Meanwhile, His Grades Plummet.
Dylan was out of school – sick – for three days in as many weeks. And he’s had two choral field trips.
He’s never recovered – although physically, he is well.
At school, he can’t catch up.
He’s been behind before. In fact, he is almost always behind. He started off the quarter going full-force. He came home with work, announced it, went and did it. He worked during lunches and after school. He caught up in everything. He swore he was aiming for straight A’s this quarter.
And then he just … stopped.
He doesn’t talk to his teachers. He doesn’t make up his tests. He doesn’t show up when he says he will, to finish work that needs to be finished.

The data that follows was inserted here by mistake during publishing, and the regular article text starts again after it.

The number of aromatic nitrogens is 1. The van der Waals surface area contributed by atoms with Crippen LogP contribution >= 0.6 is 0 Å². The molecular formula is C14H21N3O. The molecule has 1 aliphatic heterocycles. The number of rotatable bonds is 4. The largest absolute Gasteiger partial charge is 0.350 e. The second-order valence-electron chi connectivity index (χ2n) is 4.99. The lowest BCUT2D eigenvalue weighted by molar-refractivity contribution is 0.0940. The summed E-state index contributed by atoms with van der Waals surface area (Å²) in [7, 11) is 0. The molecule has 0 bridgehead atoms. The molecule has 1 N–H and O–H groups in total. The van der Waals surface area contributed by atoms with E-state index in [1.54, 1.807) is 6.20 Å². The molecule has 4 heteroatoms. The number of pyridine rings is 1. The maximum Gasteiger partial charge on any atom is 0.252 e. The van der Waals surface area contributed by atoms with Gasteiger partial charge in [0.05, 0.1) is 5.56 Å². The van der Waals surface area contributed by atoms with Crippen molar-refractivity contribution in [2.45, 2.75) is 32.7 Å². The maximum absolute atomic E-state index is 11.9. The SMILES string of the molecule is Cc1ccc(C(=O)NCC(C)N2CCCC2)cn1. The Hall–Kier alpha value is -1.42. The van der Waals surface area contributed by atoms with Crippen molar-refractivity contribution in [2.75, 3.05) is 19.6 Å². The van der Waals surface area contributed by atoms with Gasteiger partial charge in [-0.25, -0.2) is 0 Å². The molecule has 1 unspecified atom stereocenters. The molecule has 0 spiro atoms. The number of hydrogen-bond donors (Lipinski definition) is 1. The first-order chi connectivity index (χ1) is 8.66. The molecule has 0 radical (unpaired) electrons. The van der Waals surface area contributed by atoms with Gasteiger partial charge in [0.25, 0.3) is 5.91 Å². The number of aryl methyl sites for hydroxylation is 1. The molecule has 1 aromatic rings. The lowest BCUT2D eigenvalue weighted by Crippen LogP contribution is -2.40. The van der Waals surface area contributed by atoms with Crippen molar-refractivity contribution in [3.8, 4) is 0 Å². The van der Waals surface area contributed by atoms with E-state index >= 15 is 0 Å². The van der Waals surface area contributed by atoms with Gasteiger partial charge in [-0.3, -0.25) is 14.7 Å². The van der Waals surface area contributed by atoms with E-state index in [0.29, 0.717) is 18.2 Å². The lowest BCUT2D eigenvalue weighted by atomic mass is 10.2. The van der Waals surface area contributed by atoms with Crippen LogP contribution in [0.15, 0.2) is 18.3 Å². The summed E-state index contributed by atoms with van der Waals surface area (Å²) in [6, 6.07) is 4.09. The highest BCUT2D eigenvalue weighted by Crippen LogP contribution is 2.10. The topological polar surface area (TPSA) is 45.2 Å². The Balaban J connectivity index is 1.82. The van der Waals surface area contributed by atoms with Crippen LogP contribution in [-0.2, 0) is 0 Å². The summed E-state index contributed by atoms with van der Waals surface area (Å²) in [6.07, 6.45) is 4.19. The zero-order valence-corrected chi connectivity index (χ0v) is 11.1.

Then – after a choral field trip or a play rehearsal lasting several hours – Dylan comes home claiming that he has no homework. He doesn’t study for anything. He doesn’t complete classwork that’s missing.
In fact, he doesn’t do anything at all at home.
“Dylan,” I say. “Don’t you have anything at all you can do for school? You have three D’s and a C.”
“There’s nothing I can do at home,” he says. “I have to do all that stuff at school.”
“Let’s look online together,” I say. “Let’s see what you have.”
He rolls his eyes and huffs. We look online together.
“I did ALL of that,” he tells me. “Just because it says it’s not done on the computer doesn’t mean it’s really not turned in.”
Then he goes up to his keyboard and sits and plays music. He does this for hours.
Meanwhile, his grades plummet. He failed a unit test in computer science – again. This is the second unit test he’s failed (of two) and there is no way to bring up those grades. He can’t “retake” a test like he did in middle school. Meanwhile, he’s not getting his work turned in, either, so all of his grades are dropping.
And I am just watching the landslide.